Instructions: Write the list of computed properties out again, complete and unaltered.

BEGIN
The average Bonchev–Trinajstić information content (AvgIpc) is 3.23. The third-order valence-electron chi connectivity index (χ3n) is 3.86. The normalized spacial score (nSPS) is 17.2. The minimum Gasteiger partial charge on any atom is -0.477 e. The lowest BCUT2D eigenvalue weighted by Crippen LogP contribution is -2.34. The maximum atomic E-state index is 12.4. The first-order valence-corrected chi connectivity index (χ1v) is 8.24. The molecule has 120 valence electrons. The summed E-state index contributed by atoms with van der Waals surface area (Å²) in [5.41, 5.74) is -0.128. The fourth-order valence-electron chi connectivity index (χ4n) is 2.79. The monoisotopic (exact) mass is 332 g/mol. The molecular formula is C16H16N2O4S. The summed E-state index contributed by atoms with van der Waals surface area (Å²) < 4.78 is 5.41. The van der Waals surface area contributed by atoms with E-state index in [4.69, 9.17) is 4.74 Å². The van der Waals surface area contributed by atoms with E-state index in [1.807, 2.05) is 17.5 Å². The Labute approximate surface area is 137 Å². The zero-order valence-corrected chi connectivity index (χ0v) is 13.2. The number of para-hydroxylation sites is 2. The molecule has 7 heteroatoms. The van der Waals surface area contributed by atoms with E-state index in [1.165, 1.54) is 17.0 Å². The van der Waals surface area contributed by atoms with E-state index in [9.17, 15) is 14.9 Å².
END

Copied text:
The average Bonchev–Trinajstić information content (AvgIpc) is 3.23. The third-order valence-electron chi connectivity index (χ3n) is 3.86. The normalized spacial score (nSPS) is 17.2. The minimum Gasteiger partial charge on any atom is -0.477 e. The lowest BCUT2D eigenvalue weighted by Crippen LogP contribution is -2.34. The maximum atomic E-state index is 12.4. The first-order valence-corrected chi connectivity index (χ1v) is 8.24. The molecule has 120 valence electrons. The summed E-state index contributed by atoms with van der Waals surface area (Å²) in [5.41, 5.74) is -0.128. The fourth-order valence-electron chi connectivity index (χ4n) is 2.79. The monoisotopic (exact) mass is 332 g/mol. The molecular formula is C16H16N2O4S. The summed E-state index contributed by atoms with van der Waals surface area (Å²) < 4.78 is 5.41. The van der Waals surface area contributed by atoms with E-state index in [4.69, 9.17) is 4.74 Å². The van der Waals surface area contributed by atoms with E-state index in [1.807, 2.05) is 17.5 Å². The Labute approximate surface area is 137 Å². The zero-order valence-corrected chi connectivity index (χ0v) is 13.2. The number of para-hydroxylation sites is 2. The molecule has 7 heteroatoms. The van der Waals surface area contributed by atoms with E-state index in [1.165, 1.54) is 17.0 Å². The van der Waals surface area contributed by atoms with E-state index in [9.17, 15) is 14.9 Å².